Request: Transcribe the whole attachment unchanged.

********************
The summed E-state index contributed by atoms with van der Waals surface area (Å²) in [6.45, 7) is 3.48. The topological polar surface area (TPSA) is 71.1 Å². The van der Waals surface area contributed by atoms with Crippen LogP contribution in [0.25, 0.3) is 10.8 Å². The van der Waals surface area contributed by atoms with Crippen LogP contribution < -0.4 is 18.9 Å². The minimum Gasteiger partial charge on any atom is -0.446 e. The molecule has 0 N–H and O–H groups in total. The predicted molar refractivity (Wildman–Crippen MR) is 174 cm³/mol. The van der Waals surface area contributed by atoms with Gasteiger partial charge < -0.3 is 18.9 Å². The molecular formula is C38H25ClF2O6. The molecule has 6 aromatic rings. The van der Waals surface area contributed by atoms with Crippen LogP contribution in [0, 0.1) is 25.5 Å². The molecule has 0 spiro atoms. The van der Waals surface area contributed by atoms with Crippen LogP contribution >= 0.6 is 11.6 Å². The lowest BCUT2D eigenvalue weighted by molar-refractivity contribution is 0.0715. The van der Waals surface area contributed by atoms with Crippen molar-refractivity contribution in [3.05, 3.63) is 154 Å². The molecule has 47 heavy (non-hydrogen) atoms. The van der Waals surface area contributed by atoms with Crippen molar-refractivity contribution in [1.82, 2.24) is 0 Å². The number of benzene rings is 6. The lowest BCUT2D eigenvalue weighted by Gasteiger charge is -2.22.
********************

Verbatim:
The summed E-state index contributed by atoms with van der Waals surface area (Å²) in [6.45, 7) is 3.48. The topological polar surface area (TPSA) is 71.1 Å². The van der Waals surface area contributed by atoms with Crippen LogP contribution in [0.25, 0.3) is 10.8 Å². The van der Waals surface area contributed by atoms with Crippen LogP contribution < -0.4 is 18.9 Å². The minimum Gasteiger partial charge on any atom is -0.446 e. The molecule has 0 N–H and O–H groups in total. The predicted molar refractivity (Wildman–Crippen MR) is 174 cm³/mol. The van der Waals surface area contributed by atoms with Gasteiger partial charge < -0.3 is 18.9 Å². The molecular formula is C38H25ClF2O6. The molecule has 6 aromatic rings. The van der Waals surface area contributed by atoms with Crippen LogP contribution in [0, 0.1) is 25.5 Å². The molecule has 0 spiro atoms. The van der Waals surface area contributed by atoms with Crippen LogP contribution >= 0.6 is 11.6 Å². The lowest BCUT2D eigenvalue weighted by molar-refractivity contribution is 0.0715. The van der Waals surface area contributed by atoms with Crippen molar-refractivity contribution in [3.05, 3.63) is 154 Å². The molecule has 47 heavy (non-hydrogen) atoms. The van der Waals surface area contributed by atoms with Crippen molar-refractivity contribution in [1.82, 2.24) is 0 Å². The number of benzene rings is 6. The lowest BCUT2D eigenvalue weighted by Gasteiger charge is -2.22.